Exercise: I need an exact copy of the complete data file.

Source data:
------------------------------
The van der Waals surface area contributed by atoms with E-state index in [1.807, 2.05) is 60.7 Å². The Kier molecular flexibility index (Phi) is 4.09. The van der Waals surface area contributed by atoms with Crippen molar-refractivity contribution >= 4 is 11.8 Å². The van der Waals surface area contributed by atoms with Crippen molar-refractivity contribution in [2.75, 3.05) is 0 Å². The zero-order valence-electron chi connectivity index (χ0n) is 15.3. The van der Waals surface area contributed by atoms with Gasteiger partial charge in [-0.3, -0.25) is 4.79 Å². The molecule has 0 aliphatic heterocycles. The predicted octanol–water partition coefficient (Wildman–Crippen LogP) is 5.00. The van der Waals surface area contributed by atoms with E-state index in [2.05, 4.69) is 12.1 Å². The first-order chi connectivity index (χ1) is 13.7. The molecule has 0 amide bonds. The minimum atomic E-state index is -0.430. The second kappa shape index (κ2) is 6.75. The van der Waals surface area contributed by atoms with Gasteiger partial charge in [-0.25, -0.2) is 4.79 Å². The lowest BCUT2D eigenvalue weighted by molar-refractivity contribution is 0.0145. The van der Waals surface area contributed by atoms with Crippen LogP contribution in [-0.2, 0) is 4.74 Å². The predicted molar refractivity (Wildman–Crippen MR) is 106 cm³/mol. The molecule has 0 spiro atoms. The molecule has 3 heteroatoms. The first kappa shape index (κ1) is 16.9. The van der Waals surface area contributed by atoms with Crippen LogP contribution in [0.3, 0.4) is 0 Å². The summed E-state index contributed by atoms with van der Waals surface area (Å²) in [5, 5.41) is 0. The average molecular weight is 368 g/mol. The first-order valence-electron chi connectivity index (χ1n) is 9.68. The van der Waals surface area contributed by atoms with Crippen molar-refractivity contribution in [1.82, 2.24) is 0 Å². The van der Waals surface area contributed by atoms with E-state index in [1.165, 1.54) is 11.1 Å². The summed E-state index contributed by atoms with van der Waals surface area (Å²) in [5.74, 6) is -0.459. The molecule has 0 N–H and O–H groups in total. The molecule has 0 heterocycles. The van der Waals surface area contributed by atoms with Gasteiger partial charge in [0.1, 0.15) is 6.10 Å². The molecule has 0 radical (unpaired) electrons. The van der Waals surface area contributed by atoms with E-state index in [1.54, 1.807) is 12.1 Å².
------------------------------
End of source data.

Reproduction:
The van der Waals surface area contributed by atoms with E-state index in [1.807, 2.05) is 60.7 Å². The Kier molecular flexibility index (Phi) is 4.09. The van der Waals surface area contributed by atoms with Crippen molar-refractivity contribution >= 4 is 11.8 Å². The van der Waals surface area contributed by atoms with Crippen molar-refractivity contribution in [2.75, 3.05) is 0 Å². The zero-order valence-electron chi connectivity index (χ0n) is 15.3. The van der Waals surface area contributed by atoms with Gasteiger partial charge in [-0.3, -0.25) is 4.79 Å². The molecule has 0 aliphatic heterocycles. The predicted octanol–water partition coefficient (Wildman–Crippen LogP) is 5.00. The van der Waals surface area contributed by atoms with E-state index in [2.05, 4.69) is 12.1 Å². The first-order chi connectivity index (χ1) is 13.7. The molecule has 0 amide bonds. The minimum atomic E-state index is -0.430. The second kappa shape index (κ2) is 6.75. The van der Waals surface area contributed by atoms with Gasteiger partial charge in [-0.25, -0.2) is 4.79 Å². The lowest BCUT2D eigenvalue weighted by molar-refractivity contribution is 0.0145. The van der Waals surface area contributed by atoms with Crippen LogP contribution in [-0.2, 0) is 4.74 Å². The predicted molar refractivity (Wildman–Crippen MR) is 106 cm³/mol. The molecule has 0 spiro atoms. The molecule has 3 heteroatoms. The first kappa shape index (κ1) is 16.9. The van der Waals surface area contributed by atoms with Crippen LogP contribution in [0.3, 0.4) is 0 Å². The summed E-state index contributed by atoms with van der Waals surface area (Å²) in [5, 5.41) is 0. The average molecular weight is 368 g/mol. The first-order valence-electron chi connectivity index (χ1n) is 9.68. The van der Waals surface area contributed by atoms with Crippen molar-refractivity contribution in [1.82, 2.24) is 0 Å². The van der Waals surface area contributed by atoms with E-state index in [1.165, 1.54) is 11.1 Å². The summed E-state index contributed by atoms with van der Waals surface area (Å²) in [5.74, 6) is -0.459. The molecule has 0 N–H and O–H groups in total. The molecule has 0 heterocycles. The van der Waals surface area contributed by atoms with Gasteiger partial charge in [0.1, 0.15) is 6.10 Å². The molecule has 0 radical (unpaired) electrons. The van der Waals surface area contributed by atoms with E-state index in [1.54, 1.807) is 12.1 Å².